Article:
on Mint engraver/ designers, and the impact on the buffalo nickel (part 2 of a series)
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by Peter J. Miksich, Jr., a Buffalo Nickel Devotee
When Black Diamond started to show signs of age, his Zoo-keepers
decided to make some money off him.
They unceremoniously had him hauled off to a local New York
slaughterhouse -- where they cut him up and sold him as "Black Diamond
I don't really know if Charles Barber, Chief Engraver, the "Grand Ol
Man" of the Philadelphia Mint even knew about it, but Barber himself cut
the daylights out of the coin Black Diamond was portrayed on (the
Buffalo Nickel) long before the Bisons' demise.
Charles Barber was a man of prejudices, he had to be, it WAS his job
to engrave new coin designs. But after Victor David Brenner's Lincoln
Cent, and the Augustus St. Gaudens gold designs invaded "his
turf".....the pot simmered.
Then it came to a boil.
To be sure, he got back at Brenner and St. Gaudens for their foray
into his territory. He hemmed and hawed and blockaded their advances,
sometimes with valid reason, but nonetheless with a fervor of a man
scorned -- cutting and modifying their original designs somewhat just to
prove a point.
He WAS Chief Engraver, after all!
He played a role in having the VDB removed from the Lincoln Cent. No
doubt. His prejudice toward that coin shows in the fact the he most
likely reveled in removing it from the Hub during the first year of the
Cent's issue. He got back at poor Brenner by leaving his initials off
the coin on purpose.
It wasn't till he passed away that anyone dared to put them back on.
George Morgan, the "Dollar Guy", put them under Lincoln's shoulder.
St. Gaudens passed away before he had a chance to see Barber's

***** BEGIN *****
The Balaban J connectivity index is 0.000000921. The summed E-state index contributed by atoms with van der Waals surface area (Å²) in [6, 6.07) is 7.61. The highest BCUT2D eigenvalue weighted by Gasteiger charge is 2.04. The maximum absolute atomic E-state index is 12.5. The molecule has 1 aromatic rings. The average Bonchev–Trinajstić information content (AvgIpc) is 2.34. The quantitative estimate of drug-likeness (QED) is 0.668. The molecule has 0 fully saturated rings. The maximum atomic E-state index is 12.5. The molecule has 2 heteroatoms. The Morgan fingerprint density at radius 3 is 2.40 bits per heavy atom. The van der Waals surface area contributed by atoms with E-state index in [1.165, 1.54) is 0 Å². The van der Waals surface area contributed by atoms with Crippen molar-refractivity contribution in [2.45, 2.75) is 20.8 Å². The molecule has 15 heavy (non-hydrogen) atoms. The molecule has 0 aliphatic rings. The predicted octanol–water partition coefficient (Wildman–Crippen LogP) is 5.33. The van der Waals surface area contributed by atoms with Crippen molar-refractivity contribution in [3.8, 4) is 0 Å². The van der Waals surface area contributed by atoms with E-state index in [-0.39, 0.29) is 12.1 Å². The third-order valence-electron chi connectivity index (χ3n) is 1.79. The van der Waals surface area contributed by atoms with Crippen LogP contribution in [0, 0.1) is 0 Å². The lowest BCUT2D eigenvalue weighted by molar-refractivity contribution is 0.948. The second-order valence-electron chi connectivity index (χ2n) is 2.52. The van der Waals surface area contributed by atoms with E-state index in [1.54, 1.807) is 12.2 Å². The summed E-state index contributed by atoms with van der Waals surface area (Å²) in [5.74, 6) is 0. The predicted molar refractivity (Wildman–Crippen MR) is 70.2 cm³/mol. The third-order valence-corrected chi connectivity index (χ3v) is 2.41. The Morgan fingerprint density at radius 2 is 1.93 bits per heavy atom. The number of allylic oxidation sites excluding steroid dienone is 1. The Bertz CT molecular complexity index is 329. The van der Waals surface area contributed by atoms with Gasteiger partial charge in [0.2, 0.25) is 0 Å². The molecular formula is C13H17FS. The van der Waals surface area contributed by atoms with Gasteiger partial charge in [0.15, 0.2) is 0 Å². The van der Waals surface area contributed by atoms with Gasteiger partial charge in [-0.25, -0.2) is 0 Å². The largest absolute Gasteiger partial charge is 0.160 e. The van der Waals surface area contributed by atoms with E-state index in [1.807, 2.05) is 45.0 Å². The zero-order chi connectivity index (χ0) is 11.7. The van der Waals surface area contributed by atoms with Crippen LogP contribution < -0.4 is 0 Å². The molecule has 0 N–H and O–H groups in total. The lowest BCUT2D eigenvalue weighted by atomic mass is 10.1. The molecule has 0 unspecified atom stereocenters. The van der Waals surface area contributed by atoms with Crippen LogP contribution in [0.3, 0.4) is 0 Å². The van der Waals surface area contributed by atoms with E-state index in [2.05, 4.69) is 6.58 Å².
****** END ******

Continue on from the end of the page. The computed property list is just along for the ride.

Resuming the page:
tinkering with his designs, most notably and arguably the most beautiful
American coin, the Double Eagle.
Flash to 1912
Barber's Liberty Nickel was to be replaced, and it was decided to
commission James Earl Frasier for the new coin. His Buffalo Nickel was
both beautiful, artistic, and a real jewel shining in the darkness.
The new coin was minted rough-hewn (fields not smooth) like a medal.
It would be too verbose here to speak of Barber's dislike for the
coin, and when a problem arose, he was very quick to solve it.
The word "CENTS" on the reverse of the coin in high relief was
wearing away prematurely.
The Mint was still having nightmares from the V Nickel debacle, when
"Racketeers" took normal five cents coins without "Cents" on them and
dipped them into gold. They were passed as gold coins.
After talking to Frasier about a re-design, and getting his approval,
the mint put FIVE CENTS in an exergue to protect it. Barber went
Not only did he do the repair, he could not hold off, he smoothed
down the fields on both sides of the coin to remove the "medalist" look
of the coin.
The Type II coin lost the "look". Well, it DID get Barber's look.
I can imagine him smiling as he cut...and smoothed....and cut some
The "Grand Ol Man".....true to his prejudices......had his final say.
Hope you all enjoyed this.